I attempted to write this blog several times this past week without much success. It wasn’t for a lack of material, but for the better part of the early week it was a lack of energy. My last treatment hit me pretty hard. In fact, despite the IV ativan and pre-medication, a few bites into lunch I started to feel really sick. The nausea and abdominal pain became so bad that I ended up vomiting one of those horrible, painful ones I so thoroughly enjoy (sarcasm intended). It was, sadly, the highlight of the weekend as almost nothing stayed down. For three days I felt absolutely terrible and wondered if making a bed in the bathtub to be closer to the toilet might not be such a bad idea.
The only good news during the treatment, however, was that Dr. Brooks agreed to refer me to a surgical oncologist. A few weeks back I had spoken with one of the ortho surgeons from our unit who had wondered how my treatments were going. When I told him they called my tumor “non-surgical” he asked if I was willing to get a second opinion. Second opinion? I’m willing to get a million opinions if it means making it to the fifty years I promise my husband. I happily took the contact information for a surgeon friend of his. The same surgeon that Dr. Brooks has now referred me to see. His name is Dan McCabe and he works out of TMC and St. Joseph’s on the east side. His biography on his practice’s website states that his area of preference is multisystem cancers. I’m a little nervous and want to as Dr. Brooks a few more questions before I make plans with this guy. I have to admit, I really would prefer a surgeon that works out of my hospital or Oro Valley, not just because it is closer to home but also because I honestly feel I work for the best hospitals in town. Biased? Probably. I’m just picky I guess.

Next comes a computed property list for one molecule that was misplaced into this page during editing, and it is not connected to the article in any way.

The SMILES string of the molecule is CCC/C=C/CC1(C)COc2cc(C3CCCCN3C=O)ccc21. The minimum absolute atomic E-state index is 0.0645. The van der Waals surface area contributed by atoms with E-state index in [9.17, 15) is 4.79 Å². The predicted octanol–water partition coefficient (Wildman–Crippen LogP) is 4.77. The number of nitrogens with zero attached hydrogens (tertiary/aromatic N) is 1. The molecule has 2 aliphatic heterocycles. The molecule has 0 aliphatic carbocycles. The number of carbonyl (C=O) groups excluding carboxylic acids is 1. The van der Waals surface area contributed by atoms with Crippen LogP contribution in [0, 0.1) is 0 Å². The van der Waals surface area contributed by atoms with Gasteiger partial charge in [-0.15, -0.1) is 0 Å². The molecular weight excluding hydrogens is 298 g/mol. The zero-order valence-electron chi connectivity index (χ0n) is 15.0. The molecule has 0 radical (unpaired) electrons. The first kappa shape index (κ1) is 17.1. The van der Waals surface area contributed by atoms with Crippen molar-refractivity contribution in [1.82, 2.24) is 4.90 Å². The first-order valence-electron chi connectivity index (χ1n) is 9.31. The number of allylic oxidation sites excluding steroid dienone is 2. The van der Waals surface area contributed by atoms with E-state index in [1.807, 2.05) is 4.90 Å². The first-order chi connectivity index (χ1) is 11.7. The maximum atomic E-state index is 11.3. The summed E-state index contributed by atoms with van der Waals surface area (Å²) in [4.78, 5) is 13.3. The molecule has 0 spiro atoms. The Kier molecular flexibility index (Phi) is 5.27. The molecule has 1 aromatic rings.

My brother and sister-in-law also stopped by to see me this week and give me the good news about the auction. Someone from her father’s work had won the set of pistols and now they could finally give me the check towards my medical expenses. They were able to collect nearly four-thousand dollars for my medical bills, which will come in handy when I have surgery!
I have another scan on Tuesday, which I am not looking forward to. I really hate MRIs. I do. I can’t sleep through them because of the breathing sequence they do to get the pictures. Do you know how difficult it is to lay completely still for about two hours without falling asleep? How boring? How stressful it is to hope the pictures show some kind of change for the good? It is this last part that draws the most concern. I’ve had a lot of abdominal pain again; the sharp pains are back with a vengeance. I actually caught myself starting to double over a few times at work this last week. I usually breathe through it and try to keep going, but every pain brings a new wave of worry. What if this drug isn’t working at all and my cancer is growing, spreading? What if I’m losing?
Not happy thoughts.